Food Sources of Potassium
Many of the foods that you already eat contain potassium. The foods listed below are high in potassium. If you need to boost the amount of potassium in your diet, make healthy food choices by picking items below to add to your menu.
Many fresh fruits and vegetables are rich in potassium:
- Bananas, oranges, cantaloupe, honeydew, apricots, grapefruit (some dried fruits, such as prunes, raisins, and dates, are also high in potassium)
- Cooked spinach
- Cooked broccoli
- Sweet potatoes
- Leafy greens
Juice from potassium-rich fruit is also a good choice:
- Orange juice
- Tomato juice
- Prune juice
- Apricot juice
- Grapefruit juice
Certain dairy products, such as milk and yogurt, are high in potassium (low-fat or fat-free is best).
Some fish contain potassium:
Beans or legumes that are high in potassium include:
- Lima beans
- Pinto beans
- Kidney beans
Other foods that are rich in potassium include:
- Salt substitutes (read labels to check potassium levels)
- Meat and poultry
- Brown and wild rice
- Bran cereal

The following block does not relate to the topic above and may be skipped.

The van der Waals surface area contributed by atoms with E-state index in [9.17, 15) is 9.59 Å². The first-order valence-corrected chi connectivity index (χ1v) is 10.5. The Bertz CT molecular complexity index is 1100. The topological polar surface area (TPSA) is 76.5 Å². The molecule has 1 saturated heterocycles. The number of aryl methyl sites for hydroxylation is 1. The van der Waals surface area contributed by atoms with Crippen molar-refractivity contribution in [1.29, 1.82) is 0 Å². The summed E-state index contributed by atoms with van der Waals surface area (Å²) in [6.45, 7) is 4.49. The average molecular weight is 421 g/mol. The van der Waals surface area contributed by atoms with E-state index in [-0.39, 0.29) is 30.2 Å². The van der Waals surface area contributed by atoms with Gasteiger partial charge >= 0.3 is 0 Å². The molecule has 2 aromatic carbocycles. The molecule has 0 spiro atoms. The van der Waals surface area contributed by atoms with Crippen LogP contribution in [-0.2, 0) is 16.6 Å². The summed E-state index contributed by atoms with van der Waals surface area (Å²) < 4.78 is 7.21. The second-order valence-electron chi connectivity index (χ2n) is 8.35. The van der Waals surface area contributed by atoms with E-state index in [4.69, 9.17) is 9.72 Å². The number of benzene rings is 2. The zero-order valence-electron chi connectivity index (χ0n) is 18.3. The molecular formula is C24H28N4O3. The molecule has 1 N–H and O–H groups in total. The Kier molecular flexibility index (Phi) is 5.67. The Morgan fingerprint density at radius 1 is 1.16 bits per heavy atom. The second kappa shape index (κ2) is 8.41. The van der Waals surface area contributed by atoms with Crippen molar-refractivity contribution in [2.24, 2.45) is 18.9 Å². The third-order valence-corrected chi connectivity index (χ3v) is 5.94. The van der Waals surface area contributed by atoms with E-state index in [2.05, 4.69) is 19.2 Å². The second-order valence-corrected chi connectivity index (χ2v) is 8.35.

- Whole-wheat bread and pasta
How Much You Need
Women should get 2,600mg and men should get 3,400mg of potassium every day. Most Americans don’t meet that goal.
Your needs might be different if you have kidney disease. Some people with kidney disease should get less potassium than the guidelines. If your kidneys don’t work well, too much potassium could stay in your body, which can cause nerve and muscle problems. If you have kidney disease and your doctor hasn’t already told you what your potassium limit is, ask about it.
On the Label?
For a long time, potassium wasn’t listed on the Nutrition Facts food labels of packaged food items. But in May 2016, the Nutrition Facts rules were changed, and potassium will now be listed. Companies will need to update their food labels on or before January 2020. That should make it easier for you to track your potassium intake for better health.